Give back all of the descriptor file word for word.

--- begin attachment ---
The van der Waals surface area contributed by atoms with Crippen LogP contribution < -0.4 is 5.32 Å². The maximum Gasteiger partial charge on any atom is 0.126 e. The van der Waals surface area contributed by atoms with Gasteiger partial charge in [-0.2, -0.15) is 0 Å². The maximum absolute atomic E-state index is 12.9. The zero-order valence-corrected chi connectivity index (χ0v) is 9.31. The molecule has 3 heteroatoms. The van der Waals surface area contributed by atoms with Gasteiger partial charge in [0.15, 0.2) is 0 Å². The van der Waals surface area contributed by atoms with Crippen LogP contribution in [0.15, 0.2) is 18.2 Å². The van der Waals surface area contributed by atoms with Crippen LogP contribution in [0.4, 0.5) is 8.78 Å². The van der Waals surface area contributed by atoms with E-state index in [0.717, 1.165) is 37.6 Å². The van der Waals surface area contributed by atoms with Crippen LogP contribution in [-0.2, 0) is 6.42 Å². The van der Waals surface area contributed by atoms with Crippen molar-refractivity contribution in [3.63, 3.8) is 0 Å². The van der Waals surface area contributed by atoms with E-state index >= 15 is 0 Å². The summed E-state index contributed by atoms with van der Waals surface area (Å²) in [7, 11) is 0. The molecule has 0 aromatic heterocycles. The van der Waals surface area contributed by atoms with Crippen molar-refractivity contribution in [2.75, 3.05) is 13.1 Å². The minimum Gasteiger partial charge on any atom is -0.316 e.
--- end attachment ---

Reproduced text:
The van der Waals surface area contributed by atoms with Crippen LogP contribution < -0.4 is 5.32 Å². The maximum Gasteiger partial charge on any atom is 0.126 e. The van der Waals surface area contributed by atoms with Gasteiger partial charge in [-0.2, -0.15) is 0 Å². The maximum absolute atomic E-state index is 12.9. The zero-order valence-corrected chi connectivity index (χ0v) is 9.31. The molecule has 3 heteroatoms. The van der Waals surface area contributed by atoms with Gasteiger partial charge in [0.15, 0.2) is 0 Å². The van der Waals surface area contributed by atoms with Crippen LogP contribution in [0.15, 0.2) is 18.2 Å². The van der Waals surface area contributed by atoms with Crippen LogP contribution in [0.4, 0.5) is 8.78 Å². The van der Waals surface area contributed by atoms with E-state index in [0.717, 1.165) is 37.6 Å². The van der Waals surface area contributed by atoms with Crippen LogP contribution in [-0.2, 0) is 6.42 Å². The van der Waals surface area contributed by atoms with Crippen molar-refractivity contribution in [3.63, 3.8) is 0 Å². The van der Waals surface area contributed by atoms with E-state index >= 15 is 0 Å². The summed E-state index contributed by atoms with van der Waals surface area (Å²) in [7, 11) is 0. The molecule has 0 aromatic heterocycles. The van der Waals surface area contributed by atoms with Crippen molar-refractivity contribution in [2.75, 3.05) is 13.1 Å². The minimum Gasteiger partial charge on any atom is -0.316 e.